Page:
MYHockey News

No Hockey? No Problem: Hockey at Home #1

As many of you probably already learned, there actually is a lot that a young player can to do improve his or her game even when there is no access to ice or an ice rink.

But it’s never quite the same using a ball in your basement to stickhandle or trying to shoot pucks off the concrete in your driveway. Nonetheless, any amount of time a player can spend shooting pucks and keeping the hockey reflexes and muscles sharp and conditioned is valuable this time of year, especially given the circumstances we are currently facing.

So, here are some tips and links that hopefully can help make your off-ice hockey training a little more fun, a little easier and maybe even a little more effective.


Regain Your Feel for the Stick and Puck

Grab your gloves and sick – maybe your helmet to make things a little more realistic if you want – and find some flat ground. If you have a puck and a shooting or stickhandling board, that’s great. If not, any kind of ball that rolls smoothly and has some weight to it will do the job. 

Thick plastic stickhandling balls are perfect, but not required. Lacrosse balls will work great as will field hockey balls or even baseballs. Even one of those thick plastic pucks with rollers can work. If the ball or puck is a little heavier than a normal puck you might even get a little more of a wrist or forearm workout out of it. If the only option you have that will work is something that is lighter than a hockey puck, that will have to do, but you really want something with some mass to it so it will feel more like a puck on your stick. Even a regulation golf ball can do the trick if it’s the only thing you have.  

For now, let’s just spend 15-20 minutes a day stickhandling while remaining pretty much stationary. You can start moving around more and working on more complicated movements as you regain the feel for the puck. Watch TV while you stickhandle if you can to make yourself look up and to get a feel for the puck on your stick without having to look down at it. It’s okay to lose the puck and screw up. Keep your head up and keep trying. We don’t get better by doing things we are good at, we get better by trying things that are outside our comfort zone and failing sometimes.

We’ve done the homework for you. There are many creative, fun and effective ways to practice and improve your stickhandling listed among the links at the bottom of this article.


Shoot for the Stars

One thing you can never do enough is shoot the puck, and you don’t need ice to work on your shot. If you have a goal and a surface to shoot off of or a driveway, get some pucks and get after it. And if you don’t have a goal, maybe you can hang or tie a tarp or sheet onto a fence so that you won’t destroy it, paint a goal or some targets on it and have at it.

The more pucks you have the better, but if you only have a few, that works, too. Chase them down every time you shoot and sprint back with them to turn it into a little conditioning drill. For right now, again to get back in the swing of things, try to shoot 200 pucks a day, incorporating every type of shot – wrist shot, slap shot, snap shot and backhand – into your workout. Shoot 100 as hard as you possibly can and 100 for accuracy. Develop a point system for hitting certain spots and try every day to break your record.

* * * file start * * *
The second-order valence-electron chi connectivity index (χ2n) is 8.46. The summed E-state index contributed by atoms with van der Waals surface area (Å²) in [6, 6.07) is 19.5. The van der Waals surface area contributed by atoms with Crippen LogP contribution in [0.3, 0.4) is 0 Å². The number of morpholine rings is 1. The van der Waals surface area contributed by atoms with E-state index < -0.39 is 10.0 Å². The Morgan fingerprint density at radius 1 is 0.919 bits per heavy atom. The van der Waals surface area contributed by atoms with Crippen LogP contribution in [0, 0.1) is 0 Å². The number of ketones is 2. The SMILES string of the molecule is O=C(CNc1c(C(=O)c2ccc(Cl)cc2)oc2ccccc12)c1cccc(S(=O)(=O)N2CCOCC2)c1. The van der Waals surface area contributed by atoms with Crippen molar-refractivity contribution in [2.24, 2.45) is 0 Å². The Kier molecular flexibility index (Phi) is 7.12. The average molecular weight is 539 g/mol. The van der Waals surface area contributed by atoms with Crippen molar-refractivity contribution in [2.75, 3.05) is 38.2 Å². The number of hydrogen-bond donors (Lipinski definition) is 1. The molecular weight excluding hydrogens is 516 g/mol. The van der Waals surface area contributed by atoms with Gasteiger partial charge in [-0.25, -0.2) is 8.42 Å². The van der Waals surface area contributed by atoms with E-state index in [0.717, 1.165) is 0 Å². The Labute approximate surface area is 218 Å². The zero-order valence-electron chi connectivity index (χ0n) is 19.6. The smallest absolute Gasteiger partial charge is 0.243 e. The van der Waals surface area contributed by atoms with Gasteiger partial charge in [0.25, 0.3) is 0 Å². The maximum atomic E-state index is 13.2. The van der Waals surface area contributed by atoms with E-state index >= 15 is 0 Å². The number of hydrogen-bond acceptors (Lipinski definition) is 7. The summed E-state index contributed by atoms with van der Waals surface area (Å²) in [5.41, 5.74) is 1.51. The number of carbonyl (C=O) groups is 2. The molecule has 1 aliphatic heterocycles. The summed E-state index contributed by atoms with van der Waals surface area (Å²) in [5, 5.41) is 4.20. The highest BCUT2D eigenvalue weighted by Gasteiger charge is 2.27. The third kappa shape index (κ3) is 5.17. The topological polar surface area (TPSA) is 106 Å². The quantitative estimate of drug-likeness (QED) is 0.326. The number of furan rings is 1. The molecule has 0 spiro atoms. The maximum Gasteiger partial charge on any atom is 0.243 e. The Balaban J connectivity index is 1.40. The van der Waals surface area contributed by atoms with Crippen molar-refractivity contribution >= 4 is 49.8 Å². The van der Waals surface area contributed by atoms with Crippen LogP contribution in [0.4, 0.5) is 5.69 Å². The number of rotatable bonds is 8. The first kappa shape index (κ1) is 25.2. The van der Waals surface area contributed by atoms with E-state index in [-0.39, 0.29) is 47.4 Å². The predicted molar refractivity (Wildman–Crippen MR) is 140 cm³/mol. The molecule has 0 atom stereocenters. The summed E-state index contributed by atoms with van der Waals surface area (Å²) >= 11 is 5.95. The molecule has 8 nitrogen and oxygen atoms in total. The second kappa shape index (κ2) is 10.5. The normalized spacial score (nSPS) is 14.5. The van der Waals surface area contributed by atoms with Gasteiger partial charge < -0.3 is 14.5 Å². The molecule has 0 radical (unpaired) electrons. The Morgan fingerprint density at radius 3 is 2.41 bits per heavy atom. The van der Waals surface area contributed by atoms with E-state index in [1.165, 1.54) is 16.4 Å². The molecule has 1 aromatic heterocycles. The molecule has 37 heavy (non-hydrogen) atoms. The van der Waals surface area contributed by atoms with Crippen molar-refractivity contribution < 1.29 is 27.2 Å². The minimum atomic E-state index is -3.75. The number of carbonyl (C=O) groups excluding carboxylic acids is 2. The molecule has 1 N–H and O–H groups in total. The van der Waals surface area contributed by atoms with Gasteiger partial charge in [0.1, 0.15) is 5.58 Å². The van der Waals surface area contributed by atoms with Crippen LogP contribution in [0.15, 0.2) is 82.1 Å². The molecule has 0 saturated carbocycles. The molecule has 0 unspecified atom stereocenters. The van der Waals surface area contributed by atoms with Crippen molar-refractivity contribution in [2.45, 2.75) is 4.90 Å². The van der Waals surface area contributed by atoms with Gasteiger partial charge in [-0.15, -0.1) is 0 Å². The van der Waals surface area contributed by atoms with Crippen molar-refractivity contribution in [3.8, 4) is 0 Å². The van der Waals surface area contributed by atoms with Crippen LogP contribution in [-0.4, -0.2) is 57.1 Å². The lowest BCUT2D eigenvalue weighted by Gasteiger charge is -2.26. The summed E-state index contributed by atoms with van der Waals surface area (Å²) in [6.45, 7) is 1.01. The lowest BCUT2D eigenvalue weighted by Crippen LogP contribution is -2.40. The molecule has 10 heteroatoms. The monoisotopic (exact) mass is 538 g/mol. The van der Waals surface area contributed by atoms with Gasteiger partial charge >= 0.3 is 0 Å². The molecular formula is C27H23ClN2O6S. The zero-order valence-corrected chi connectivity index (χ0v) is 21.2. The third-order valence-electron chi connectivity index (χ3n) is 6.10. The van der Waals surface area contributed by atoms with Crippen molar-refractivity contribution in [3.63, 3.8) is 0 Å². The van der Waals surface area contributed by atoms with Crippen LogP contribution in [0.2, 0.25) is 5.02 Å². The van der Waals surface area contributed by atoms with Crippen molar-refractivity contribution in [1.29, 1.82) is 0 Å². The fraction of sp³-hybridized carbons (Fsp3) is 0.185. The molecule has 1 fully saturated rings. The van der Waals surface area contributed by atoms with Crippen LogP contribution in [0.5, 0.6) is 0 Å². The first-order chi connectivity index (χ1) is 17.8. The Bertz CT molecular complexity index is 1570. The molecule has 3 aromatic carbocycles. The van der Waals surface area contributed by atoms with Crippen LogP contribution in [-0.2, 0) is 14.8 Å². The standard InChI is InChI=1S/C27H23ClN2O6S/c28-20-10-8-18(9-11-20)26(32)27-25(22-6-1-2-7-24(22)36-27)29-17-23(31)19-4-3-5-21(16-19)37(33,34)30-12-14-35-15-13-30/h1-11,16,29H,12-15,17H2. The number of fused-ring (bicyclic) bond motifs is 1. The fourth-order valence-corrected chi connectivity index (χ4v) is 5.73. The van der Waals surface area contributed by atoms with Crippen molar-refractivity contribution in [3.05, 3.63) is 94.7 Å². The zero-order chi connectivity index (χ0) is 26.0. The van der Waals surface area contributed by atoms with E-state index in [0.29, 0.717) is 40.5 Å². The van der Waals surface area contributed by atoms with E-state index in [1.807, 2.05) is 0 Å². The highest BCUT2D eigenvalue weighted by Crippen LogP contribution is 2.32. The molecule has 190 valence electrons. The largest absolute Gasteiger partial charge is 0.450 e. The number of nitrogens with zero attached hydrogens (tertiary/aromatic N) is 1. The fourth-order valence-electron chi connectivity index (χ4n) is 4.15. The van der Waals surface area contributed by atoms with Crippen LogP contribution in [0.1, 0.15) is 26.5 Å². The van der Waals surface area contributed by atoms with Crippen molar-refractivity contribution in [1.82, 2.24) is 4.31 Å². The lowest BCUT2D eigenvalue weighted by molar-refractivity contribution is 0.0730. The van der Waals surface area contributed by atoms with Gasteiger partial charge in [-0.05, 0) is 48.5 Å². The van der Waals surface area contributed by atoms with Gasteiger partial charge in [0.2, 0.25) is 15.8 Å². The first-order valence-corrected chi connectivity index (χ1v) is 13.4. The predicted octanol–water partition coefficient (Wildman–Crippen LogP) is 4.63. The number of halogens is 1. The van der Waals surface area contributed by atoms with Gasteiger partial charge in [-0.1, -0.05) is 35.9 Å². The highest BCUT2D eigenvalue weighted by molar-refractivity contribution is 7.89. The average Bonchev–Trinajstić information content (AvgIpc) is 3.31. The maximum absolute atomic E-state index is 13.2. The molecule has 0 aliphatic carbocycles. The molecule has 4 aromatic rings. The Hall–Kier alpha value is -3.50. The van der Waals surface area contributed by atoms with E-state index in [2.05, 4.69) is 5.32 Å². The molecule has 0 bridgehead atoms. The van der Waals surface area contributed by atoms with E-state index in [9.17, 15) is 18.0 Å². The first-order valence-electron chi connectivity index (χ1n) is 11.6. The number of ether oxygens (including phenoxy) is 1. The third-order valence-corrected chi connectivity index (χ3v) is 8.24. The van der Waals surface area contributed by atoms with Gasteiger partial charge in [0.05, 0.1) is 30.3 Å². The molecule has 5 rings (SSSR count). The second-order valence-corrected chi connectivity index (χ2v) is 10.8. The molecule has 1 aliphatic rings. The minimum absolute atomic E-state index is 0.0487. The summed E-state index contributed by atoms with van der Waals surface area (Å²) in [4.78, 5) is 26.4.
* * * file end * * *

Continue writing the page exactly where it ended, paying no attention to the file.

If you’re feeling ambitious, maybe shoot 100 of each type of shot or just shoot until your hands and forearms are so tired that you can’t shoot anymore to build strength.

Among the links below you will find a 5,000-puck shooting challenge that can guide you along your path, but don’t be afraid to creative and create your own challenges and games and try to improve your scores every time out.


$12 Shooting & Stickhandling Board

We all know that it doesn’t feel quite right using a cheap stick that isn’t your normal game model to practice shooting and stickhandling at home. And, of course, no one wants to destroy their favorite $200 or $300 gamer by shooting pucks off concrete. 

What is the answer? A shooting or stickhandling board, of course. Unfortunately, those often cost as much as the sticks you don’t want to ruin. Shooting boards essentially are blocks of white, coated hardboard that are slick enough to allow for stickhandling and shooting on a surface that is a reasonable simulation of actual ice and that won’t destroy your favorite stick.

A quick glance at this site reveals that there are several sizes of shooting boards ranging in price from $39.99 to $99.99 plus shipping:


The problem with these boards is that the small boards just don’t allow a player to do much more than use them as a launching pad, while the larger ones just don’t seem worth the price.

The answer?

 $12 Eucatile 4’ x 8’ white hardboard from Home Depot.

That’s right, $12 for basically the same size and material that the website above is selling as a shooting board for $99. It’s not quite as thick, but will do the job. And if you wear it out, another $12 is better than $100-plus. Even if it doesn’t last as long, at a fraction of the price, it’s well worth having to replace it a few times. In addition, you can apply some WD-40 silicone spray to make it feel even more like real ice.

Total cost of the board and silicone spray? $16.

Once you get your board set up, you’ll need some pucks. If they are in stock, you can purchase 50 from Golden Sport Amazon and have them delivered in about three days. They are very affordable at under $60 including shipping. CLICK HERE for the link.

Once you have the board and the pucks, then what?


Hockey at Home Links



More articles like this...
Other articles of this type...